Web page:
A little while back the web development blogs were abuzz with Microsoft’s announcement that IE 8 will, by default, render in IE7 mode, so as not to “break the web.”
Well, it seems that the IE team have decided to change that decision, and decided that IE8 will, by default, interpret web content in the most standards compliant way it can. Continue reading
So Microsoft announced a way to support standards without “breaking the web.”
The challenge they had was to find a way to “enable (and encourage) interoperable web development, but don’t force IE to break pages that work properly in IE today.”
They eventually settled for a <meta>-based “opt-in to the browser version I tested with” strategy.
What this means is that if you as a web developer want IE 8 to render according to their best implementation of standards then you opt in by adding a particular meta element into your HTML (or send down a similar HTTP header in the response).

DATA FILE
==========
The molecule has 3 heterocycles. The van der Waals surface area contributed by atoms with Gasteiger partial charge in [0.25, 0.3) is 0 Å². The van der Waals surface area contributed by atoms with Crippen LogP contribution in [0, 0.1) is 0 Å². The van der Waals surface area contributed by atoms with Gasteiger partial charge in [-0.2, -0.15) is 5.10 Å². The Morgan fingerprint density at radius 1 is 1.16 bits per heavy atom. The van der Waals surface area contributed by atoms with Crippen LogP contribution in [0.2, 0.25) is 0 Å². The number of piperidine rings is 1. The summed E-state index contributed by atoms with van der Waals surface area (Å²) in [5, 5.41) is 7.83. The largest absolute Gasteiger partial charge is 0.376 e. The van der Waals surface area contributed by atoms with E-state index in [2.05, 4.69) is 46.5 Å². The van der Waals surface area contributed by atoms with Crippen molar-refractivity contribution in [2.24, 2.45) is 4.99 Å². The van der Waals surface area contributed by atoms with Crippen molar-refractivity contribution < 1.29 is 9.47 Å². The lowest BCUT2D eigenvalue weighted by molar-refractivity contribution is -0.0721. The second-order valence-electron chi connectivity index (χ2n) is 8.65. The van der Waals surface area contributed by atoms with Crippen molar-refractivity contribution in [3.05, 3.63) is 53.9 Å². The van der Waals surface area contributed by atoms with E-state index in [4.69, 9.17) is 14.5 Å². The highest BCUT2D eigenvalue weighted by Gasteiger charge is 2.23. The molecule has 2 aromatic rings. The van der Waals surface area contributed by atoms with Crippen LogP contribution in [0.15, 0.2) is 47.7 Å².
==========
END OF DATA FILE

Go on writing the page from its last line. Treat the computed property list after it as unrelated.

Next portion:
In other words, for web developers trying to do the right thing they must pay a small “don’t-break-the-IE-web tax!”
Many prominent web developers and designers have been highly critical of this. But, ironically, is this actually a positive thing in the long run? Continue reading
This has been said so many times on the web by web developers frustrated at IE’s rendering bugs, lack of progress in support for web technologies, and so on, that at first I didn’t want to bother writing this post. However, a number of other posts on this site make reference to this point and I end up repeating myself, side tracking from the point at hand. For that reason, and for the benefit of some readers not familiar with this issue, this post serves as a summary of those concerns. Continue reading